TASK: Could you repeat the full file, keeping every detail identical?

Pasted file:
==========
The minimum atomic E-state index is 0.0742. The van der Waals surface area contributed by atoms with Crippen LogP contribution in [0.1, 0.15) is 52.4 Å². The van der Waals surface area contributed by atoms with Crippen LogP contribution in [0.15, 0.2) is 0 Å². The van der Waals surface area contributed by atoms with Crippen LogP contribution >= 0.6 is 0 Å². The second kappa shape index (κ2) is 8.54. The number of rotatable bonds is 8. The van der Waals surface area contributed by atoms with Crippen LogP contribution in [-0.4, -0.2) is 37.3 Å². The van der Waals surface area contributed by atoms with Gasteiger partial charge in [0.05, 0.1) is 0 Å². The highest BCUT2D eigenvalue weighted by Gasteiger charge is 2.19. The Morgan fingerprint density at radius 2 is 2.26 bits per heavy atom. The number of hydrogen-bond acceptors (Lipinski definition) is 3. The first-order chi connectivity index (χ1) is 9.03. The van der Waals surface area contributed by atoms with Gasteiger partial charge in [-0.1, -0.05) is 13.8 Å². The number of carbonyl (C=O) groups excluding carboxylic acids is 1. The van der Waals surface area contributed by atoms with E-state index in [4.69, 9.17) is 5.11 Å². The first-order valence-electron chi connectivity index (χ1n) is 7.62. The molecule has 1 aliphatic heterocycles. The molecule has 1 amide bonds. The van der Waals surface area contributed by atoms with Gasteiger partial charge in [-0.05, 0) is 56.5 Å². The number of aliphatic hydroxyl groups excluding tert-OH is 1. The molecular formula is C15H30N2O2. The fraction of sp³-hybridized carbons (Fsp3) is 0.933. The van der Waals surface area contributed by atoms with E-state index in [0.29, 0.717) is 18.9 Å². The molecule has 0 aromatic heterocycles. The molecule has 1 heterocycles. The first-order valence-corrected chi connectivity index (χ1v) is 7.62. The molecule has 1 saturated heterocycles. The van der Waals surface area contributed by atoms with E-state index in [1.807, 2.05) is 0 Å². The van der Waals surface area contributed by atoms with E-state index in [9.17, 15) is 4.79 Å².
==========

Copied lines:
The minimum atomic E-state index is 0.0742. The van der Waals surface area contributed by atoms with Crippen LogP contribution in [0.1, 0.15) is 52.4 Å². The van der Waals surface area contributed by atoms with Crippen LogP contribution in [0.15, 0.2) is 0 Å². The van der Waals surface area contributed by atoms with Crippen LogP contribution >= 0.6 is 0 Å². The second kappa shape index (κ2) is 8.54. The number of rotatable bonds is 8. The van der Waals surface area contributed by atoms with Crippen LogP contribution in [-0.4, -0.2) is 37.3 Å². The van der Waals surface area contributed by atoms with Gasteiger partial charge in [0.05, 0.1) is 0 Å². The highest BCUT2D eigenvalue weighted by Gasteiger charge is 2.19. The Morgan fingerprint density at radius 2 is 2.26 bits per heavy atom. The number of hydrogen-bond acceptors (Lipinski definition) is 3. The first-order chi connectivity index (χ1) is 9.03. The van der Waals surface area contributed by atoms with Gasteiger partial charge in [-0.1, -0.05) is 13.8 Å². The number of carbonyl (C=O) groups excluding carboxylic acids is 1. The van der Waals surface area contributed by atoms with E-state index in [4.69, 9.17) is 5.11 Å². The first-order valence-electron chi connectivity index (χ1n) is 7.62. The molecule has 1 aliphatic heterocycles. The molecule has 1 amide bonds. The van der Waals surface area contributed by atoms with Gasteiger partial charge in [-0.05, 0) is 56.5 Å². The number of aliphatic hydroxyl groups excluding tert-OH is 1. The molecular formula is C15H30N2O2. The fraction of sp³-hybridized carbons (Fsp3) is 0.933. The van der Waals surface area contributed by atoms with E-state index in [0.29, 0.717) is 18.9 Å². The molecule has 0 aromatic heterocycles. The molecule has 1 heterocycles. The first-order valence-corrected chi connectivity index (χ1v) is 7.62. The molecule has 1 saturated heterocycles. The van der Waals surface area contributed by atoms with E-state index in [1.807, 2.05) is 0 Å². The van der Waals surface area contributed by atoms with E-state index in [9.17, 15) is 4.79 Å².